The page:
As teenagers, my friends and I used to envy the homes, cars and fancy clothes of the kids in our class who came from wealthy families. One time my friend and I were talking about a classmate's new shiny car. My friend said she sure would like to have that car. Mother heard her remark, and proceeded to give us a good talking to about envy, jealousy and coveting.
After that, my friends and I watched what we said, especially if Mother was around. We were careful to say we'd like to have a dress like the one a classmate wore to school on Friday, but we'd like one in a different color. Stated that way, we figured we weren't guilty of coveting a dress.
As I've gotten older, I'm not jealous of much. If someone gets a new house or a fancy car, I can genuinely say I'm glad for them without the slightest twinge of jealousy. Many women are jealous of their husbands. That's never been a problem for me. My husband of 42 years has never given me reason to be jealous.There are a few things that I'm envious of, however. I'm envious of anyone with a good memory, a full, thick head of hair, a smooth face with no wrinkles, joints that don't ache, and a good cholesterol level.
Music is one of the many pleasures in life. Often when we hear a certain song, it takes us back in time. Songs remind us of special people and events that have graced our lives.
Is there a certain song that is particularly special to you? What makes it so special, and why did you choose that song for that reason? Tell us your favorite song stories.
Send your letters to Kate Marchbanks, 1503 S.W. 42nd St., Topeka, KS 66609-1265.
Known for their buoyant jigs and heavenly feasts, the Irish certainly understand the importance of entertaining. Try cooking up one or all of the following dishes for your St. Patrick's Day celebration.? Throw on your best green garb, and may the luck of the Irish be with you! Cheers!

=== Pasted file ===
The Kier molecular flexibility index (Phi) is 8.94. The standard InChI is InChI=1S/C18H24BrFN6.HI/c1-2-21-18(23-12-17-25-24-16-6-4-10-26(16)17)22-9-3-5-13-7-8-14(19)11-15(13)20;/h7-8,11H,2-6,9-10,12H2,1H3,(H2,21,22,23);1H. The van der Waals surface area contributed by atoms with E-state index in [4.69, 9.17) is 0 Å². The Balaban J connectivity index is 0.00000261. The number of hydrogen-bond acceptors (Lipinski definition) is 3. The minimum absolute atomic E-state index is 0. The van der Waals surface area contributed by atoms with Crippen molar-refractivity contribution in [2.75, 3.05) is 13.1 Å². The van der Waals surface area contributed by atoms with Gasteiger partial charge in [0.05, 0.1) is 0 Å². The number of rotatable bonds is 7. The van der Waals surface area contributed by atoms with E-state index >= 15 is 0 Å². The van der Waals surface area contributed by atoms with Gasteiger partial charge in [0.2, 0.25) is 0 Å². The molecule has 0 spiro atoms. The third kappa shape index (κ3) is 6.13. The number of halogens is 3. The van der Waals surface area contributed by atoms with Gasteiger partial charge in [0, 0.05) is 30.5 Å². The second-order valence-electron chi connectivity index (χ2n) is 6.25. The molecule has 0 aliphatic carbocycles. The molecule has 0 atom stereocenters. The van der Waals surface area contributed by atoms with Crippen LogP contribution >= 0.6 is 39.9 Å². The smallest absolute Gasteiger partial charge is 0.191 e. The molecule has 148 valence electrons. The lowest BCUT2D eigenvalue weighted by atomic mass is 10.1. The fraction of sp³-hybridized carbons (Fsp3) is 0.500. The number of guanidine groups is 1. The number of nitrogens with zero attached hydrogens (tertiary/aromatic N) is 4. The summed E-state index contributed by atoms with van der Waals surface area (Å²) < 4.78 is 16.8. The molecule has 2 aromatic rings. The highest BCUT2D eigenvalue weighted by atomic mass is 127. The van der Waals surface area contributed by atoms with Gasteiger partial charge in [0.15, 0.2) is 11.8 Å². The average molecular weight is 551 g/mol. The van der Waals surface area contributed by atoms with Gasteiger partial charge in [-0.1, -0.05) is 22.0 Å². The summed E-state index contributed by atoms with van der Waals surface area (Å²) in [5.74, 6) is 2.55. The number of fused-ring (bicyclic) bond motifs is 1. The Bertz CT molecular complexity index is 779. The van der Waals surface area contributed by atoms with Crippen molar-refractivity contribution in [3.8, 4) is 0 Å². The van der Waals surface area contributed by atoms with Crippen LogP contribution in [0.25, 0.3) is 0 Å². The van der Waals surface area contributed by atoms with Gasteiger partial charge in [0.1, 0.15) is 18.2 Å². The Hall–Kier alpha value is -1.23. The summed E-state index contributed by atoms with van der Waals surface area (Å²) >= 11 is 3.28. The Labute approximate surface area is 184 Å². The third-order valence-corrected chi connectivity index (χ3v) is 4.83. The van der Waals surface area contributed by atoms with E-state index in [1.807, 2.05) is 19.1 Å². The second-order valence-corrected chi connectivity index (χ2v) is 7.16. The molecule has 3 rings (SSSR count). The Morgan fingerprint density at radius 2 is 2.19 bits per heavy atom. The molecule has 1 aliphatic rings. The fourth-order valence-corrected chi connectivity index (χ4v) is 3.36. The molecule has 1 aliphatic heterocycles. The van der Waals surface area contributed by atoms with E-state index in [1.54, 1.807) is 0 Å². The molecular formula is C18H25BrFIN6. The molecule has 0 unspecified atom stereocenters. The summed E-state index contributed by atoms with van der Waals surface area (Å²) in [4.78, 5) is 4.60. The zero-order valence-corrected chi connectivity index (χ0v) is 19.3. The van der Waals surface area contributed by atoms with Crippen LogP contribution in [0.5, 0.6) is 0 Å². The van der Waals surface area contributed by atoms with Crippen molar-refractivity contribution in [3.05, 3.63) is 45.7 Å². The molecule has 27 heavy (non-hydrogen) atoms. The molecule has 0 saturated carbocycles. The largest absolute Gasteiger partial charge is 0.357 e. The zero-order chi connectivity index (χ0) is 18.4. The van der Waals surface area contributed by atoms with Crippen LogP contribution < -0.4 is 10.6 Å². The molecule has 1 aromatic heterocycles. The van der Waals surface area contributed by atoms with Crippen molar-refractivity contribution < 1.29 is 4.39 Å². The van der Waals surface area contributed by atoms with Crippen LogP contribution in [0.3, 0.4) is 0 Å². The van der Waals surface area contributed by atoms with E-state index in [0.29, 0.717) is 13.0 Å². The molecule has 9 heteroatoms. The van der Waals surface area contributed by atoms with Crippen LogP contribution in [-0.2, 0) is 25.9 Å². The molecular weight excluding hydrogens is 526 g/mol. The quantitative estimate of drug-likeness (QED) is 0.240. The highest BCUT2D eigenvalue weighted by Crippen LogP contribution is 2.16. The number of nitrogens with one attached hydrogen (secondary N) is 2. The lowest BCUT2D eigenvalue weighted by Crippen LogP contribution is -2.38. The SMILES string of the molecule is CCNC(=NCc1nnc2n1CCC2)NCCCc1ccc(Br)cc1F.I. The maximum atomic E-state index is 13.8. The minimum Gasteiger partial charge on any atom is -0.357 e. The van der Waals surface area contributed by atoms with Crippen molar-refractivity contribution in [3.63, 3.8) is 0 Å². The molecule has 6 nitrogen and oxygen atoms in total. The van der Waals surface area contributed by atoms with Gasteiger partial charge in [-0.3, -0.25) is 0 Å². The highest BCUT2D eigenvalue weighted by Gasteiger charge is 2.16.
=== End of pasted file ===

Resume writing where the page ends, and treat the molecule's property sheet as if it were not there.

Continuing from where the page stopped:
Celebrate St. Patrick's Day with this traditional dish.
1 boneless corned beef brisket with seasoning packet (3 1/2 to 4 lbs.)
6 cloves garlic, peeled
2 teaspoons whole black peppercorns
2 cups water
6 tablespoons butter
1 cup thinly sliced green onions, including white and green parts
1/2 cup prepared horseradish
1/2 teaspoon ground black pepper
1/4 teaspoon salt
1 head green cabbage, cored, cut into 6 wedges (1 to 1 1/2 lbs.)
1 1/2 pounds small red-skinned potatoes, cut in half
2 tablespoons orange marmalade
2 teaspoons Dijon-style mustard
Position oven racks in the upper and lower thirds of oven. Heat oven to 350°F.
Place corned beef brisket in a roasting pan; sprinkle garlic, contents of seasoning packet and peppercorns around and over brisket. Add water; cover tightly with aluminum foil. Braise in the upper third of oven for 3 to 3 1/2 hours, or until brisket is fork-tender.
Meanwhile place butter, green onions, horseradish, ground pepper and salt in a glass measuring cup. Microwave on high for 1 to 2 minutes, or until butter melts; mix well. Cover and refrigerate 2 tablespoons for Rustic Corned Beef & Potato Bake.